Christopher Mims

A View from Christopher Mims

Are Web Desktops a Way to Turn Tablets Into 'Real' Computers?

ZeroDesktop isn’t the Web desktop you’ve been looking for, but that doesn’t mean it isn’t useful for untethering from conventional PCs.

  • October 30, 2011

If you’re not in enterprise IT, web desktop platforms are strange beasts. Their purpose is the recreation of the traditional desktop environment inside your web browser. For large organizations that manage thousands of machines with relatively narrow purposes, they make a lot of sense. Hence the popularity of Google’s Chromebook with enterprise customers, on account of it being the ultimate fusion of a purely web-based platform with cheap hardware.

ZeroPC has a consolidated message center (email, Twitter, FB, etc.), a chat client, even a file browser that can access any cloud-based or local drive

But for the average joe or jane, the use cases are limited – maybe you’re traveling without a computer, but you still need to access some files from work? I’ve been playing with one of the better-looking entrants into this field, ZeroPC, and the experience is somewhat underwhelming.

Granted, I’m accessing ZeroPC on someone else’s flaky wifi network. So the fact that I’m able to load ZeroPC’s Microosft Office-compatible “ThinkFree Office” suite is impressive on its own. (Less impressive was its failure to render a simple bar graph in a Powerpoint slide I uploaded to it while testing its abilities.)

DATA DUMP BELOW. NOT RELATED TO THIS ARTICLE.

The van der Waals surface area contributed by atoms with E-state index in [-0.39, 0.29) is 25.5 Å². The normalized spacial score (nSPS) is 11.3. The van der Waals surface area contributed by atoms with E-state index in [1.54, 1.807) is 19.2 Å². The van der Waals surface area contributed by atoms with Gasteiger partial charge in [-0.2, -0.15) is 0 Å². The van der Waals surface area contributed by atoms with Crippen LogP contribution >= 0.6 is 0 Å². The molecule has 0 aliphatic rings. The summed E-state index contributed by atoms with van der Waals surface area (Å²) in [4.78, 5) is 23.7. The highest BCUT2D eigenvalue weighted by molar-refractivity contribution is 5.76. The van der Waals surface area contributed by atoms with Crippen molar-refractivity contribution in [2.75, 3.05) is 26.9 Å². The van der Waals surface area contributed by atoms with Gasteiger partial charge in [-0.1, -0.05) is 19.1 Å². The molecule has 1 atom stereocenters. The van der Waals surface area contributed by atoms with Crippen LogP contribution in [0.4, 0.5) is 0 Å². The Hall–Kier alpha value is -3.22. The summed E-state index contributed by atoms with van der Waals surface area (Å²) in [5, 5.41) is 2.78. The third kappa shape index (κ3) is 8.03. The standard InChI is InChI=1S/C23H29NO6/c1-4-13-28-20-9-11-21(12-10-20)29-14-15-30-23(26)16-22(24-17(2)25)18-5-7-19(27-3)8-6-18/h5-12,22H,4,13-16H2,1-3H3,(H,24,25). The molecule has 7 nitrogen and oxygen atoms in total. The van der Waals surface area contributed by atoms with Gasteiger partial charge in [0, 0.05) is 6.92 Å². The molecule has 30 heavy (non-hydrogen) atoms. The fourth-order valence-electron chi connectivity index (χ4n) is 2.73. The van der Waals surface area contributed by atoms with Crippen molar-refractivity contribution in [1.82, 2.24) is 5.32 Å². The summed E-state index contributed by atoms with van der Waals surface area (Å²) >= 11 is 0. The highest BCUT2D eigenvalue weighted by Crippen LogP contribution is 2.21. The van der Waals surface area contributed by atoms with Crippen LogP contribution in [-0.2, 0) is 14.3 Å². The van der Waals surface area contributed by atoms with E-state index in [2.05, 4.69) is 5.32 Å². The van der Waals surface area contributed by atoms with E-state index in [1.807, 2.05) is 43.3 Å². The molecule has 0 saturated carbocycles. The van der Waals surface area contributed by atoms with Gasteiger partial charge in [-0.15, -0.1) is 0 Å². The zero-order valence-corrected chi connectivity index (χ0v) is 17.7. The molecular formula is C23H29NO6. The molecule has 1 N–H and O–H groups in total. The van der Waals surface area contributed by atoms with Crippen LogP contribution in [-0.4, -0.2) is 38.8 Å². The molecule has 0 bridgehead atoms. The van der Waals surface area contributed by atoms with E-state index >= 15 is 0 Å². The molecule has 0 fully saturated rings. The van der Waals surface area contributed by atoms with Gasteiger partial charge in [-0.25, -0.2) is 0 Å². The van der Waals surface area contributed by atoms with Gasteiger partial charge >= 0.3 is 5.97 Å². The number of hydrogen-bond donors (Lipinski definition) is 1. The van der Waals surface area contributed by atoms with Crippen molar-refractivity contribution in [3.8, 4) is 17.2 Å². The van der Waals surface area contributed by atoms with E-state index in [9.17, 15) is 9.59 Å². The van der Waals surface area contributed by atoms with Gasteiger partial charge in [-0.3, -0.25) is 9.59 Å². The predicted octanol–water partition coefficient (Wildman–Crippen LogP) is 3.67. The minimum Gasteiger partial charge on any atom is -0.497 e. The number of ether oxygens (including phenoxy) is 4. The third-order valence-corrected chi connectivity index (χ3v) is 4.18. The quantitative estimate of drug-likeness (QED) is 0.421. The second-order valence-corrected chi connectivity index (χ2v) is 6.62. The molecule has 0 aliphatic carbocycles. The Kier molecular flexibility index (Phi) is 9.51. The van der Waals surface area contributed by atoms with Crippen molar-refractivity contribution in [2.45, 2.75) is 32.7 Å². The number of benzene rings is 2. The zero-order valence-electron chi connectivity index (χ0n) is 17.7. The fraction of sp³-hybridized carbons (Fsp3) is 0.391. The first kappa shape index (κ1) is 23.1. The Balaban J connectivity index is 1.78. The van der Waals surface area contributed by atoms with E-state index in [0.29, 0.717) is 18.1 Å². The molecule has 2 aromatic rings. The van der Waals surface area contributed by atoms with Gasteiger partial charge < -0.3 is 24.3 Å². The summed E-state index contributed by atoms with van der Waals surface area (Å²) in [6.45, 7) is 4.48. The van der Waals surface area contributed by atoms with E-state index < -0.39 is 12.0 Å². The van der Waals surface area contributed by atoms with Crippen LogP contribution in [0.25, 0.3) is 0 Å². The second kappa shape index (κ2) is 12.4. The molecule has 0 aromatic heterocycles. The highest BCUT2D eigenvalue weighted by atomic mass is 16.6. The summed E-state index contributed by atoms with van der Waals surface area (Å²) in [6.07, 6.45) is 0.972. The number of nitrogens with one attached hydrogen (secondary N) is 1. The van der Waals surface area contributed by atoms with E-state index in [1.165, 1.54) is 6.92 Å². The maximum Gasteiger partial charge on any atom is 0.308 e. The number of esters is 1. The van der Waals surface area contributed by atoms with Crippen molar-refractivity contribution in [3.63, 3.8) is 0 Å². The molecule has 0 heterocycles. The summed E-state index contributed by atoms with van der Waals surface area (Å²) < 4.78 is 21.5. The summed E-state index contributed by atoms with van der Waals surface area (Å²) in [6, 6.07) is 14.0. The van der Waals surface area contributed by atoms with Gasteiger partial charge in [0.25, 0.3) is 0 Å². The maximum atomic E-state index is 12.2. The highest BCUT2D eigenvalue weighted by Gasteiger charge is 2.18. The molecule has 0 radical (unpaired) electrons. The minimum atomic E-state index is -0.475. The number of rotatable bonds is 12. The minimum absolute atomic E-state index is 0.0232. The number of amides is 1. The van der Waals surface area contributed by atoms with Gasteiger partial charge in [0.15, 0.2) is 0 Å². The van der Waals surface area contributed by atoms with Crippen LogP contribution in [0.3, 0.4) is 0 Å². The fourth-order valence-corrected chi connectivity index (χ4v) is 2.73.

ZeroPC’s cloud storage management dashboard

That doesn’t mean ZeroPC is without its charms. For example, it not only provides you with a list of all the cloud storage systems that offer a user free space (DropBox, Box.net, Google Docs, etc.), it also shows you a dashboard measuring your use of each of them. The result is a combined 14 gigabytes of storage, free, and the tools to manage it as if it were a single integrated drive. Neat.

And there may very well be a compelling use-case for ZeroPC: it has the power to transform a tablet like the iPad into something like a Chromebook.

In fact, in November, ZeroPC will release an iPad app intended to do just that – put a “real” desktop on the iPad, complete with windowing, multitasking; everything the iPad doesn’t do now. In my ongoing quest to see whether or not an iPad can be a “real” laptop replacement, I welcome anything that could allow me to access and manipulate all my work files in a single window. We’ll see if ZeroPC’s November release lives up to my expectations.

If anyone else has experience making web desktops work for them, whatever the platform, let me know in the comments – if Chrome OS has any real utility for the average user, maybe a cross-platform alternative can, too.

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